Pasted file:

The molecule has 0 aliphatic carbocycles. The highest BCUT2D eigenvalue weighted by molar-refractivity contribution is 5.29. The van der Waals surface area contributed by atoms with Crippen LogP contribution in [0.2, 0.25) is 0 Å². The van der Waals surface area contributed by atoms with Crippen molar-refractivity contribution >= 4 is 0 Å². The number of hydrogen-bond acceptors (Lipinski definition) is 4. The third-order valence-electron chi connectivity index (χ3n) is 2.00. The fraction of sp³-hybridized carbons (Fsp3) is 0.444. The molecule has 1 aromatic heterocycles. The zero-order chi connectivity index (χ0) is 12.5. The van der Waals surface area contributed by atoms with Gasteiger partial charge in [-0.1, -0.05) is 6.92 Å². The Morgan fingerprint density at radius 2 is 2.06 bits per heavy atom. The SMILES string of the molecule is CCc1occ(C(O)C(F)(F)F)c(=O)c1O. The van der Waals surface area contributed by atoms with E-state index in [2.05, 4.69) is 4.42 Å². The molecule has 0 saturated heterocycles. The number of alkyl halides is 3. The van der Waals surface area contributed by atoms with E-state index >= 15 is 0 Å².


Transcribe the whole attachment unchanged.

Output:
The molecule has 0 aliphatic carbocycles. The highest BCUT2D eigenvalue weighted by molar-refractivity contribution is 5.29. The van der Waals surface area contributed by atoms with Crippen LogP contribution in [0.2, 0.25) is 0 Å². The van der Waals surface area contributed by atoms with Crippen molar-refractivity contribution >= 4 is 0 Å². The number of hydrogen-bond acceptors (Lipinski definition) is 4. The third-order valence-electron chi connectivity index (χ3n) is 2.00. The fraction of sp³-hybridized carbons (Fsp3) is 0.444. The molecule has 1 aromatic heterocycles. The zero-order chi connectivity index (χ0) is 12.5. The van der Waals surface area contributed by atoms with Gasteiger partial charge in [-0.1, -0.05) is 6.92 Å². The Morgan fingerprint density at radius 2 is 2.06 bits per heavy atom. The SMILES string of the molecule is CCc1occ(C(O)C(F)(F)F)c(=O)c1O. The van der Waals surface area contributed by atoms with E-state index in [2.05, 4.69) is 4.42 Å². The molecule has 0 saturated heterocycles. The number of alkyl halides is 3. The van der Waals surface area contributed by atoms with E-state index >= 15 is 0 Å².